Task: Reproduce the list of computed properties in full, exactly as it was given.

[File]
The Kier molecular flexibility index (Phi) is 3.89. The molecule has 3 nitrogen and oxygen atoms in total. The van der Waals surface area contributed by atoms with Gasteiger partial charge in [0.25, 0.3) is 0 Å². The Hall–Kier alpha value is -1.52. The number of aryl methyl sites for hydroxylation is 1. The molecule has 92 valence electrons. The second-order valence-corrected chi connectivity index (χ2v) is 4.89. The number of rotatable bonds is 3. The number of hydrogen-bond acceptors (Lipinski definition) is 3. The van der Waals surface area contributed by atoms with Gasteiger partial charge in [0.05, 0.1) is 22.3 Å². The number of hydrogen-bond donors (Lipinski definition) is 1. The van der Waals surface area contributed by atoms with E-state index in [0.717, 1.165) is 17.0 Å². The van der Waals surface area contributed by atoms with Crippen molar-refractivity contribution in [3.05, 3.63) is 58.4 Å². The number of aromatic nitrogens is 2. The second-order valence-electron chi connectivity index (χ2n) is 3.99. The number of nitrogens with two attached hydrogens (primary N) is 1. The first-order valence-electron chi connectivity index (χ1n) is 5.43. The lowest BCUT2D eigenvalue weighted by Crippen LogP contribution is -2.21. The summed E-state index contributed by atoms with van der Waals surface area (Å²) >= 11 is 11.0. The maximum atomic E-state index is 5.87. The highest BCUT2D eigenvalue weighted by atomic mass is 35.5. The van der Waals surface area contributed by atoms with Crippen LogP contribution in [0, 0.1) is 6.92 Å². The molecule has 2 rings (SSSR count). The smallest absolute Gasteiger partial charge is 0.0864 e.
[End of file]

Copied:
The Kier molecular flexibility index (Phi) is 3.89. The molecule has 3 nitrogen and oxygen atoms in total. The van der Waals surface area contributed by atoms with Gasteiger partial charge in [0.25, 0.3) is 0 Å². The Hall–Kier alpha value is -1.52. The number of aryl methyl sites for hydroxylation is 1. The molecule has 92 valence electrons. The second-order valence-corrected chi connectivity index (χ2v) is 4.89. The number of rotatable bonds is 3. The number of hydrogen-bond acceptors (Lipinski definition) is 3. The van der Waals surface area contributed by atoms with Gasteiger partial charge in [0.05, 0.1) is 22.3 Å². The number of hydrogen-bond donors (Lipinski definition) is 1. The van der Waals surface area contributed by atoms with E-state index in [0.717, 1.165) is 17.0 Å². The van der Waals surface area contributed by atoms with Crippen molar-refractivity contribution in [3.05, 3.63) is 58.4 Å². The number of aromatic nitrogens is 2. The second-order valence-electron chi connectivity index (χ2n) is 3.99. The number of nitrogens with two attached hydrogens (primary N) is 1. The first-order valence-electron chi connectivity index (χ1n) is 5.43. The lowest BCUT2D eigenvalue weighted by Crippen LogP contribution is -2.21. The summed E-state index contributed by atoms with van der Waals surface area (Å²) >= 11 is 11.0. The maximum atomic E-state index is 5.87. The highest BCUT2D eigenvalue weighted by atomic mass is 35.5. The van der Waals surface area contributed by atoms with Crippen LogP contribution in [0, 0.1) is 6.92 Å². The molecule has 2 rings (SSSR count). The smallest absolute Gasteiger partial charge is 0.0864 e.